Education mired in confusion

Posted March 28, 2010, at 7:32 p.m.

It is disheartening to witness the floundering and confusion that surround our country’s failing schools and how rigidly the system holds on to practices that have not worked in the past and yet are being advocated for the future. Though dressed up in new language, there is little or no substantial difference between Barack Obama’s Race to the Top and George W. Bush’s No Child Left Behind. Both are built on the same questionable philosophical assumptions about how children learn and the goals of education.

Though $4.3 billion will go to inspire “innovation,” the major difference now is that teachers will be held more accountable or risk being fired, a kind of “tough love” approach. Another difference is the advocacy and funding for charter schools.

Arne Duncan, the secretary of education, and an elite group of educators are working on national standards — something that has also been attempted before. Advocating higher standards whether national or local is nothing new; however, determining what those standards will be and how to implement them in ways that will be effective has yet to be determined.

These are fundamental questions. If the assumptions on which a system and approach to educating is wrong, then the results will not be what are hoped for — well-educated, happy individuals, able to function successfully in whatever it is they choose to do.

Rather than merely being prepared to get a good job and be responsible members of society, I am suggesting that the goals of education should be to love learning for its own sake — that is personal satisfaction — and to be able to pursue one’s passions, whether it is art, science, math, literature, computers, theater. In other words, I accept Ralph Waldo Emerson’s view that the purpose of education is to teach “how to live, not how to make a living.”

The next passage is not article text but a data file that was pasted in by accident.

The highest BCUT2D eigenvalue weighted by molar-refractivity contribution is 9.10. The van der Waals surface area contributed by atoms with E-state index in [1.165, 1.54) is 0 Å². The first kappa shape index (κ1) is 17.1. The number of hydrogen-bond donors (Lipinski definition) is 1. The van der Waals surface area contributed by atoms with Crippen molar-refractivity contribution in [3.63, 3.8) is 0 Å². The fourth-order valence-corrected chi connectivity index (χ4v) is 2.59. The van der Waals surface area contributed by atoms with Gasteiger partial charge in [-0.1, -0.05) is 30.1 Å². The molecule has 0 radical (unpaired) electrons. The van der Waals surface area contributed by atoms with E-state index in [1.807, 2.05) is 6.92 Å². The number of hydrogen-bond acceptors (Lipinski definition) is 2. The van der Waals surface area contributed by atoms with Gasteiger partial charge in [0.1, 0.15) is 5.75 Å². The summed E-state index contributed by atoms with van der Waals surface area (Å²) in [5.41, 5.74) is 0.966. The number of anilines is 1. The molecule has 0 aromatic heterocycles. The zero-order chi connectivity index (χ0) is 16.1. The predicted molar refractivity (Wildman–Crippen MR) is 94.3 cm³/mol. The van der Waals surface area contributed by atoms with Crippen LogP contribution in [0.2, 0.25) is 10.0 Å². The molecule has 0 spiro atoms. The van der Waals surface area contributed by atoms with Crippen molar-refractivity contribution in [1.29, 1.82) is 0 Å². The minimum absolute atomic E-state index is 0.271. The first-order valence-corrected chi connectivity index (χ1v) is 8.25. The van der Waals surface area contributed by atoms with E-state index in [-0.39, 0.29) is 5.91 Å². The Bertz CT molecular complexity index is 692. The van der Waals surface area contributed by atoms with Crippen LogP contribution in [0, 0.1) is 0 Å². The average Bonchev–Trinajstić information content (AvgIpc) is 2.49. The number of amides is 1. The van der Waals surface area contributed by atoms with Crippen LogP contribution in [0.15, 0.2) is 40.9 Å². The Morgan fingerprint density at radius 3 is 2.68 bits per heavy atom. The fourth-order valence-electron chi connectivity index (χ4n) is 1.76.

Though it seems easier to make small, independent charter schools innovative because they do not have all the hoops to jump through that traditional public schools have, the fact is charter schools are proving to be no better than public schools on standardized tests.

The Center for Research in Education Outcomes at Stanford University conducted the first national assessment comparing charter schools to public schools. The study — Multiple Choice Charter School Performance in 16 States — showed that 37 percent of math scores in charter schools were below public schools, and 46 percent showed no difference in reading scores.

My point is that other than being independent, charter schools and public schools are not that different and will not have better results unless their approach to education is significantly different — that is based on the research of how the brain works and how children learn. My assumption is that children love to learn and are learning from the moment they are born.

They experience the world around them. They learn through playing and problem solving. When they go to school, the method of teaching becomes receiving instruction and demonstrating or reproducing what they have been taught. Gradually, the initial love of learning through discovery and experiences becomes following instructions and taking tests.

So much of the curriculum is irrelevant to children’s lives. In many instances, children learn more outside of school than in school because they are learning what interests them.

In the ’60s and early ’70s, when students were bused from inner city schools to so-called better suburban schools, the famous Jenks Study indicated that the single most important factor for success in school was the home, not the school. Early nurturing, stimulating learning activities, being read to, nutrition and supportive, positive attitudes made a huge difference regardless of economic class.

Spending billions of dollars on new initiatives such as Race to the Top and charter schools will make no difference if the same competitive, drill-oriented, fear-based approach to teaching children does not radically change to one more in harmony with children’s natural desire to learn.

If it’s true that children learn more in the first few years of their lives in nurturing homes, why do they seem unable to learn well when they go to school — that is the question educators should be asking.

Arnold Greenberg of Blue Hill has started three schools and wrote “Adventures on Arnold’s Island — Four Essays on Education.”

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